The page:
Dealing with the client's money put the emotions out of the game and everything was fine. So I acknowledged the problem and started working on it. Yet it seems that more patience and trading is required before achieving that kind of discipline to choose a given strategy and follow it without the second-guessing and self-doubt.
By reading your signatures I also acknowledge the kind of mindset I need to become profitable: trade risk, not reward, exactly as I did for the client.
An amateur thinks about how much he can make.
A professional thinks about how much he can lose.
It is the risk, not the reward that needs to be traded.
Find an edge and trade it. If you don't have an edge yet, stop trading until you find one -- then trade it.
Perhaps the issue is not about winning and losing and success and failure but about money itself. For myself, I know that when I reached a place where I was concerned only about price points (i.e., points on a chart) and not about money, my concentation took on an entirely different character. Perhaps when you are trading for others, the money is only a means of keeping score, but when you're trading for yourself, it carries with it all the emotional baggage that it carries for each of us, triggering fear, greed, and hope responses at every opportunity.
Therefore, rather than focus on your perceived lack of discipline, perhaps you should - at least for now - think about your attitudes toward money, and losing, and losing money, and how all of that relates to your sense of and/or need for financial security and the consequences of losing that security. Are you, for example, responsible only for yourself or do you have a family to support?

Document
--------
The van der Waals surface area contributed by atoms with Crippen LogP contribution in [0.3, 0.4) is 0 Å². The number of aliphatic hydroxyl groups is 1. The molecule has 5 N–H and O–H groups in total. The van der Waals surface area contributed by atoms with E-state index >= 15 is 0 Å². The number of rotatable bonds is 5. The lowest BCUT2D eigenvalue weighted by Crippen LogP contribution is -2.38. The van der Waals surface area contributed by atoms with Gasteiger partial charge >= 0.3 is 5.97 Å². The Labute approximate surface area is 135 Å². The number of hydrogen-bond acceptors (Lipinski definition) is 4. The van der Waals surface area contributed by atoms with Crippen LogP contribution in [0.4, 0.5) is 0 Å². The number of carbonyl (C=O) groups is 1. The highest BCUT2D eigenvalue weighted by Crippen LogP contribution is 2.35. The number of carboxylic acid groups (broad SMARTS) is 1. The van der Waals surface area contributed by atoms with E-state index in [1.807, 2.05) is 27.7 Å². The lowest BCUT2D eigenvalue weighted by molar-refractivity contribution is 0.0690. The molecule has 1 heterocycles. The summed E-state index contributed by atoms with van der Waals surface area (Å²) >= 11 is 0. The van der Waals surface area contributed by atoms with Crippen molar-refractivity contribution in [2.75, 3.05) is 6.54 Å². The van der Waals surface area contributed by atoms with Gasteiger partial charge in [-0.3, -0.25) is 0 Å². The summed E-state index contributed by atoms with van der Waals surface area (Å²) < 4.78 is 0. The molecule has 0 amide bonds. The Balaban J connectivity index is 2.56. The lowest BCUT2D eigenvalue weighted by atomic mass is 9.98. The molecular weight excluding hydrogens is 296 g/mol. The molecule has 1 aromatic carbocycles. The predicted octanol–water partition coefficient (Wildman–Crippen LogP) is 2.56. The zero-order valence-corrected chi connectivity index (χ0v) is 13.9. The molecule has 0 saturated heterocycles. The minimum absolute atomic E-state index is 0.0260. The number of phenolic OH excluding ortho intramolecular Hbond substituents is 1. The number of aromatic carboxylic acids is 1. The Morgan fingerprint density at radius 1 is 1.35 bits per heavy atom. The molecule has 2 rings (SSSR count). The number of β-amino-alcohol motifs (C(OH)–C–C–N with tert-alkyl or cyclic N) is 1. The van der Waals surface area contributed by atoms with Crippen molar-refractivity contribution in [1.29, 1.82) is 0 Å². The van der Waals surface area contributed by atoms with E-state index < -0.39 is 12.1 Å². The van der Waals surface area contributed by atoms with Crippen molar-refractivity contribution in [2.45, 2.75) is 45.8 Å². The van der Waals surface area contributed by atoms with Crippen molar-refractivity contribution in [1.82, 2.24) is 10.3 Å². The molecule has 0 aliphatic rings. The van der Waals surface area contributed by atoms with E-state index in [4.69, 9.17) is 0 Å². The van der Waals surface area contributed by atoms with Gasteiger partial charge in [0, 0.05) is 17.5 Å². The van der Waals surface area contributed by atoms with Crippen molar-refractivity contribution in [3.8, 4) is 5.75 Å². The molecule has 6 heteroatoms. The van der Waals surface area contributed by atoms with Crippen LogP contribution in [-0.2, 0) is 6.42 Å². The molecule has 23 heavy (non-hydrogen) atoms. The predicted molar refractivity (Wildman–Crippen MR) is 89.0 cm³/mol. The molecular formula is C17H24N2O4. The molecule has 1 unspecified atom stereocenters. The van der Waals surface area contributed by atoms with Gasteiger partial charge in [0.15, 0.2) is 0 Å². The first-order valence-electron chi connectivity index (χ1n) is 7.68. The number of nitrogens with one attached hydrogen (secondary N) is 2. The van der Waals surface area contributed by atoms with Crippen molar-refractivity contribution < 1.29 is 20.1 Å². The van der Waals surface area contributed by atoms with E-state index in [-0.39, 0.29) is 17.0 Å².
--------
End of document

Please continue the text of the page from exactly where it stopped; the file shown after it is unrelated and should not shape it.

Right to the point. Actually I cannot say my money is a risk money. And my family partially depends on me. There is a lot of expectation of my achievements, which ends up being quite a burden.
Sorry dude, but you are a pretentious buffoon who tries to imply what I never said.
A bit of fairness is required if you want to judge others. You can find more than one post where I admit to losing 12 pts a day. The difference between me and you is that I am a man and a successful trader and so I can take it and you are a loser who pretends to know something (but in fact you even cannot comprehend what simplicity is about) and so no wonder that you cannot stand those more successful.
Change your attitude (simplify it) and you will not have to be concerned with how others are doing. And if you really have to be concerned, try to be fair. I guess, inandlong once exposed your BS here and now I am doing it again. And if I have to do it again, you can count on that!
You do not have to make money every day (a typical obsession of all losers) as long as you are making more than you are losing. It is as simple as that, although I am sure you will try to make it 'simpler'.